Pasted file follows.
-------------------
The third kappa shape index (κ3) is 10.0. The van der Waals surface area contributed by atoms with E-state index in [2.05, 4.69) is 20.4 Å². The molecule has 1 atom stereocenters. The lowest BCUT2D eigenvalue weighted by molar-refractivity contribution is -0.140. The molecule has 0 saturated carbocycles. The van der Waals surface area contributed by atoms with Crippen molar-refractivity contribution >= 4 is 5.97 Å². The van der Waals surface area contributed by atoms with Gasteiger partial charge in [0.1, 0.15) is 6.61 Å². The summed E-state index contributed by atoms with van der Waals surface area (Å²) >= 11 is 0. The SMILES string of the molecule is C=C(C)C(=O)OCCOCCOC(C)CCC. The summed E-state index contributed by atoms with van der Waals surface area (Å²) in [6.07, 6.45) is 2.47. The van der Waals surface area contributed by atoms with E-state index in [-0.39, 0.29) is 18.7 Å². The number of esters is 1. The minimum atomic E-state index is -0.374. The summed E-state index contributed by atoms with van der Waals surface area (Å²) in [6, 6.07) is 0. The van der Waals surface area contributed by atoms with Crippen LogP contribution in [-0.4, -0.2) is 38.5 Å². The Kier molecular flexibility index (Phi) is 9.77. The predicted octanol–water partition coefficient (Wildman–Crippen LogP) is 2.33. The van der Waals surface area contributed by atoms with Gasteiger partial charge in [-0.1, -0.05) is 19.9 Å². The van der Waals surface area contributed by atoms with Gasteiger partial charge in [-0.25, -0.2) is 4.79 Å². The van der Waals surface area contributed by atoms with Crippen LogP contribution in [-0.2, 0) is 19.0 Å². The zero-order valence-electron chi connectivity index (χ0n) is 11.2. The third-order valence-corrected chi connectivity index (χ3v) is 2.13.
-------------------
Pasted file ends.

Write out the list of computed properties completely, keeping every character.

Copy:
The third kappa shape index (κ3) is 10.0. The van der Waals surface area contributed by atoms with E-state index in [2.05, 4.69) is 20.4 Å². The molecule has 1 atom stereocenters. The lowest BCUT2D eigenvalue weighted by molar-refractivity contribution is -0.140. The molecule has 0 saturated carbocycles. The van der Waals surface area contributed by atoms with Crippen molar-refractivity contribution >= 4 is 5.97 Å². The van der Waals surface area contributed by atoms with Gasteiger partial charge in [0.1, 0.15) is 6.61 Å². The summed E-state index contributed by atoms with van der Waals surface area (Å²) >= 11 is 0. The SMILES string of the molecule is C=C(C)C(=O)OCCOCCOC(C)CCC. The summed E-state index contributed by atoms with van der Waals surface area (Å²) in [6.07, 6.45) is 2.47. The van der Waals surface area contributed by atoms with E-state index in [-0.39, 0.29) is 18.7 Å². The number of esters is 1. The minimum atomic E-state index is -0.374. The summed E-state index contributed by atoms with van der Waals surface area (Å²) in [6, 6.07) is 0. The van der Waals surface area contributed by atoms with Crippen LogP contribution in [-0.4, -0.2) is 38.5 Å². The Kier molecular flexibility index (Phi) is 9.77. The predicted octanol–water partition coefficient (Wildman–Crippen LogP) is 2.33. The van der Waals surface area contributed by atoms with Gasteiger partial charge in [-0.1, -0.05) is 19.9 Å². The van der Waals surface area contributed by atoms with Gasteiger partial charge in [-0.25, -0.2) is 4.79 Å². The van der Waals surface area contributed by atoms with Crippen LogP contribution in [-0.2, 0) is 19.0 Å². The zero-order valence-electron chi connectivity index (χ0n) is 11.2. The third-order valence-corrected chi connectivity index (χ3v) is 2.13.